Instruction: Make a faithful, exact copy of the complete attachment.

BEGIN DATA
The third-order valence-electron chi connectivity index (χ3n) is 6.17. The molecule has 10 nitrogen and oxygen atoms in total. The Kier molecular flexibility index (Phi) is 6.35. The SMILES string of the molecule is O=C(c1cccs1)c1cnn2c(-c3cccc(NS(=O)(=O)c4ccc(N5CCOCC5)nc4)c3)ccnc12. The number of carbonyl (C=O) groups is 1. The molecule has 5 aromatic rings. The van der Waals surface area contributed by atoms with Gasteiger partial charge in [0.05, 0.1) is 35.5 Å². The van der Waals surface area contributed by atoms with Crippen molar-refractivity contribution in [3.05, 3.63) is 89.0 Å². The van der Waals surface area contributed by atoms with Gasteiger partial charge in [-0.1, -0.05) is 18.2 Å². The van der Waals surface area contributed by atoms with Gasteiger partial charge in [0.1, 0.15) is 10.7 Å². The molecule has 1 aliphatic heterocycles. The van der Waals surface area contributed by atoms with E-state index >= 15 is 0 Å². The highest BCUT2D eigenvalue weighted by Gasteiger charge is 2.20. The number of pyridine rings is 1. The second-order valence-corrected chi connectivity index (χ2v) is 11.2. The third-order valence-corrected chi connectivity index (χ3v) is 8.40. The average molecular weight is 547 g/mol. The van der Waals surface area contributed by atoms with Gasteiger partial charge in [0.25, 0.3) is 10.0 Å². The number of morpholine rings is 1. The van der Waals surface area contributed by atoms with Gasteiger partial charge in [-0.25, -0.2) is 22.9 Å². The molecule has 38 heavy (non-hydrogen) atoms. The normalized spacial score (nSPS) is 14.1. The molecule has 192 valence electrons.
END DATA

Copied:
The third-order valence-electron chi connectivity index (χ3n) is 6.17. The molecule has 10 nitrogen and oxygen atoms in total. The Kier molecular flexibility index (Phi) is 6.35. The SMILES string of the molecule is O=C(c1cccs1)c1cnn2c(-c3cccc(NS(=O)(=O)c4ccc(N5CCOCC5)nc4)c3)ccnc12. The number of carbonyl (C=O) groups is 1. The molecule has 5 aromatic rings. The van der Waals surface area contributed by atoms with Gasteiger partial charge in [0.05, 0.1) is 35.5 Å². The van der Waals surface area contributed by atoms with Crippen molar-refractivity contribution in [3.05, 3.63) is 89.0 Å². The van der Waals surface area contributed by atoms with Gasteiger partial charge in [-0.1, -0.05) is 18.2 Å². The van der Waals surface area contributed by atoms with Gasteiger partial charge in [0.1, 0.15) is 10.7 Å². The molecule has 1 aliphatic heterocycles. The van der Waals surface area contributed by atoms with E-state index >= 15 is 0 Å². The highest BCUT2D eigenvalue weighted by Gasteiger charge is 2.20. The number of pyridine rings is 1. The second-order valence-corrected chi connectivity index (χ2v) is 11.2. The third-order valence-corrected chi connectivity index (χ3v) is 8.40. The average molecular weight is 547 g/mol. The van der Waals surface area contributed by atoms with Gasteiger partial charge in [0.25, 0.3) is 10.0 Å². The number of morpholine rings is 1. The van der Waals surface area contributed by atoms with Gasteiger partial charge in [-0.25, -0.2) is 22.9 Å². The molecule has 38 heavy (non-hydrogen) atoms. The normalized spacial score (nSPS) is 14.1. The molecule has 192 valence electrons.